instruction, for example, via interactive games is represented in the pedagogical need for the
four learning modalities in Black student instruction. Similarly, Montessorian ideals on autoeducation correspond with African American students being engaged in a classroom setting that
promotes flexibility, creativity and inner-discipline.
From an out of school perspective, ideals of peace and community education, as well as being
accountable for others is analogous to the necessity to assist African American students in being
responsible for their actions and decisions, as well as building strong relationships with
school and community. Likewise, comparisons can also be observed between Maria

Montessoris intention of having children become economically self-sufficient with the abovementioned claim that Black students progress towards personal responsibility and autonomy.
Further inquiry
This white paper presented a cursory review of literature and obvious links between Montessori
practices and the educational needs of African American learners. This work can further be
expanded on by employing longitudinal studies that assess the outcomes of Montessorian
pedagogy on African American students, who are coming from schools that adopt behaviorist
principles and teacher/text driven instructionthe same schools where we find a majority of
these youth struggling academically and socially.
As part of future educational inquiry, researchers should also take note of diversity issues within
Montessori curriculum. For instance, in what ways can traditional Montessori classrooms
incorporate positive self-images and culturally responsive curriculum for Black students and
other ethnic minorities? Indeed, further studies have the potential to not only present us with a
deeper understanding of the learning styles of Black students, but also concrete and specific
ways Montessori practices can lead to their long-term academic and social success.
Benham, C. (Winter 2010). Montessori life. American Montessori Society, 22 (4), 26-33.
Bennett, M. D., & Fraser, M. W. (2000). Urban violence among African American males:
Integrating family, neighborhood, and peer perspectives. Journal of Sociology and Social
Welfare, 27 (3), 93-117.
Blanchett, W. J. (Aug. 2006). Disproportionate representation of African American students in
special education: Acknowledging the role of White privilege and racism. Educational
Researcher, 35(6), 24-28.
Dohrmann, K. R., Nishida, T. K., Gartner, A., Lipsky, D. K., Grimm, K. J. (Winter 2007). High
school outcomes for students in a public Montessori program. Journal of Research in
Childhood Education, 22(2), 205-217.
Fashola, O. S. (2005). Educating African American males: Voices from the field. New York:
Corwin Press.
Fleming, J., Barner, C., Hudson, B., & Rosignon-Carmouche, L. A. (2000). Anger, violence,
and academic performance: A study of troubled minority youth. Urban Education, 35 (2),
Fordham, S. (2001). Why can't Sonya (and Kwame) fail math? In W. H. Watkins, J. H. Lewis, &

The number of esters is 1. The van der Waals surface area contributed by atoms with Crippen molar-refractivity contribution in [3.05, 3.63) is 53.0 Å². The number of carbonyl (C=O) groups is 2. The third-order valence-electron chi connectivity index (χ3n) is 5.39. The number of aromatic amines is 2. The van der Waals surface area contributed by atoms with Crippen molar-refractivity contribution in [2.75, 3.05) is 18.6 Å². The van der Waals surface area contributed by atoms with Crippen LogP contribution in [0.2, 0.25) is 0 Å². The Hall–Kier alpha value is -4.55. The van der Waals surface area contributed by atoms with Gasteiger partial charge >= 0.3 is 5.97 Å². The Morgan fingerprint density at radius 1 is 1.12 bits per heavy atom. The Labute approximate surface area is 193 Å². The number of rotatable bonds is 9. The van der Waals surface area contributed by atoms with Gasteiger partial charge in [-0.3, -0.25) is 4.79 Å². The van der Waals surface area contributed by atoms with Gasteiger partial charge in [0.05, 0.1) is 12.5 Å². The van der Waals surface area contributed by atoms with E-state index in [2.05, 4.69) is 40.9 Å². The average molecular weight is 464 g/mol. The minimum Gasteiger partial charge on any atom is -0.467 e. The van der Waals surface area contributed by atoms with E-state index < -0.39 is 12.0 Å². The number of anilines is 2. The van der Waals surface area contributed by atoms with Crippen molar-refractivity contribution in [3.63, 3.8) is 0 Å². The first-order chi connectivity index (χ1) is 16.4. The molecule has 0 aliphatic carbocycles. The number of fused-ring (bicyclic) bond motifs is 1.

V. Chou (Eds.), Race and education: The roles of history and society in educating
African American students (pp. 140-158). Boston: Allyn & Bacon.
Hale, J.E., & Bailey, W.A. (2001). Learning while Black: Creating educational excellence for
African American children. Baltimore, Maryland: Johns Hopkins University Press.
Hale-Benson, J. E. (1986). Black children: Their roots, culture, and learning styles. Baltimore,
Maryland: Johns Hopkins University Press.
Hall, H. R. (2006). Mentoring young men of color: Meeting the needs of African American and
Latino students. Maryland: Rowman & Littlefield Press.
Harris, M. A. (2007). Differences in mathematics scores between students who receive

traditional Montessori instruction and students who receive music enriched Montessori
instruction. Journal for Learning through the Arts, 3(1), 1-50.
Hopkins, R. (1997). Educating Black males: Critical lessons in schooling, community, and
power. New York: SUNY Press.
Kunjufu, J. (2005). Keeping Black boys out of special education. Chicago: African America
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Noguera, P. A. (2003). Schools, prisons, and social implications of punishment: Rethinking
disciplinary practices. Theory Into Practice, 42 (4), 341-350.
Perry, T., Steele, C., & Hilliard, A. (2003). Young, gifted, and black: Promoting high
achievement among African American students. Boston: Beacon Press.
Peshkin, A. (2000). Permissible advantage?: The moral consequences of elite schooling. New
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Porter, M. (1998). Kill them before they grow: Misdiagnosis of African American boys in
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Rathunde, K., & Csikszentmihalyi, M. (May 2005). Middle school students motivation and
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Tatum, B. D. (1997). Why are all the Black kids sitting together in the cafeteria? and other
conversations about race. New York: Basic Books.
Wright, B. L. (Jul. 2011). I know who I am, do you? Identity and academic achievement of
successful African American male adolescents in an urban pilot high school in the United
States. Urban Education, 46 (4), 611-638.
Zarybnisky, E. M., (2010). A ray of light: A mixed-methods approach to understanding why
parents choose Montessori education. Unpublished doctoral dissertation, The University
of Nebraska-Lincoln. (ERIC Document Reproduction Service No.ED516180) Retrieved
June 30, 2011, from ERIC database.